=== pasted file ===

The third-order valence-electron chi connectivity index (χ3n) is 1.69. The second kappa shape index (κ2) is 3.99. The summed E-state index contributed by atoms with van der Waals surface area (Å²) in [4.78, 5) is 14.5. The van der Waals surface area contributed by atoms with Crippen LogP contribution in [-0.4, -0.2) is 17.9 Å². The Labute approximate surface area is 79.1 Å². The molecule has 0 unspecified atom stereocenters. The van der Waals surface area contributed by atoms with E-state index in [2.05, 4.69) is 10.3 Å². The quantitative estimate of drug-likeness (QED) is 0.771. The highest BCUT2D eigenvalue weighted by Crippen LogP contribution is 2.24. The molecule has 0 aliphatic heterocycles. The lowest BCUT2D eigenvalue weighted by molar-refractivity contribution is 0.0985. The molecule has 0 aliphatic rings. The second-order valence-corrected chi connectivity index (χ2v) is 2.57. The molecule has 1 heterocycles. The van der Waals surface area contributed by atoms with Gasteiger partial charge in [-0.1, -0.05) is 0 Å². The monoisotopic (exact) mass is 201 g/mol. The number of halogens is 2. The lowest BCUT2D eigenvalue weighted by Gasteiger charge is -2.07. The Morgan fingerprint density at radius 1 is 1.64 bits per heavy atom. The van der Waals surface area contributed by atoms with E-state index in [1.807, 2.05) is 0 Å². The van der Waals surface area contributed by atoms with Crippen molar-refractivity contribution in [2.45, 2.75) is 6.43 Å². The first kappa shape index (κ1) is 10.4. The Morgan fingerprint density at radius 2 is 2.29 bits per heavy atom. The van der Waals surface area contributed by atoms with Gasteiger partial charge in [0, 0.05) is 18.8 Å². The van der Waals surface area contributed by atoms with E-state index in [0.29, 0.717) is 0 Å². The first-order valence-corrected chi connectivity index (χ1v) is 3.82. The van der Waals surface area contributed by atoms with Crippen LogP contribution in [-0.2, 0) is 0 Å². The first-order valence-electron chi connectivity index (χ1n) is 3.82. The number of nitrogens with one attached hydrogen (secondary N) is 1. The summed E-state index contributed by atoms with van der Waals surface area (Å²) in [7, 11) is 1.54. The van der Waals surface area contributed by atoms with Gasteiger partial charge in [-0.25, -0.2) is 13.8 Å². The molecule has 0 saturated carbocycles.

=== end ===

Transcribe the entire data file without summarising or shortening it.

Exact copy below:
The third-order valence-electron chi connectivity index (χ3n) is 1.69. The second kappa shape index (κ2) is 3.99. The summed E-state index contributed by atoms with van der Waals surface area (Å²) in [4.78, 5) is 14.5. The van der Waals surface area contributed by atoms with Crippen LogP contribution in [-0.4, -0.2) is 17.9 Å². The Labute approximate surface area is 79.1 Å². The molecule has 0 unspecified atom stereocenters. The van der Waals surface area contributed by atoms with E-state index in [2.05, 4.69) is 10.3 Å². The quantitative estimate of drug-likeness (QED) is 0.771. The highest BCUT2D eigenvalue weighted by Crippen LogP contribution is 2.24. The molecule has 0 aliphatic heterocycles. The lowest BCUT2D eigenvalue weighted by molar-refractivity contribution is 0.0985. The molecule has 0 aliphatic rings. The second-order valence-corrected chi connectivity index (χ2v) is 2.57. The molecule has 1 heterocycles. The van der Waals surface area contributed by atoms with Gasteiger partial charge in [-0.1, -0.05) is 0 Å². The monoisotopic (exact) mass is 201 g/mol. The number of halogens is 2. The lowest BCUT2D eigenvalue weighted by Gasteiger charge is -2.07. The Morgan fingerprint density at radius 1 is 1.64 bits per heavy atom. The van der Waals surface area contributed by atoms with E-state index in [1.807, 2.05) is 0 Å². The van der Waals surface area contributed by atoms with Crippen molar-refractivity contribution in [2.45, 2.75) is 6.43 Å². The first kappa shape index (κ1) is 10.4. The Morgan fingerprint density at radius 2 is 2.29 bits per heavy atom. The van der Waals surface area contributed by atoms with Gasteiger partial charge in [0, 0.05) is 18.8 Å². The van der Waals surface area contributed by atoms with E-state index in [0.29, 0.717) is 0 Å². The first-order valence-corrected chi connectivity index (χ1v) is 3.82. The van der Waals surface area contributed by atoms with Crippen LogP contribution in [-0.2, 0) is 0 Å². The first-order valence-electron chi connectivity index (χ1n) is 3.82. The number of nitrogens with one attached hydrogen (secondary N) is 1. The summed E-state index contributed by atoms with van der Waals surface area (Å²) in [7, 11) is 1.54. The van der Waals surface area contributed by atoms with Gasteiger partial charge in [-0.25, -0.2) is 13.8 Å². The molecule has 0 saturated carbocycles.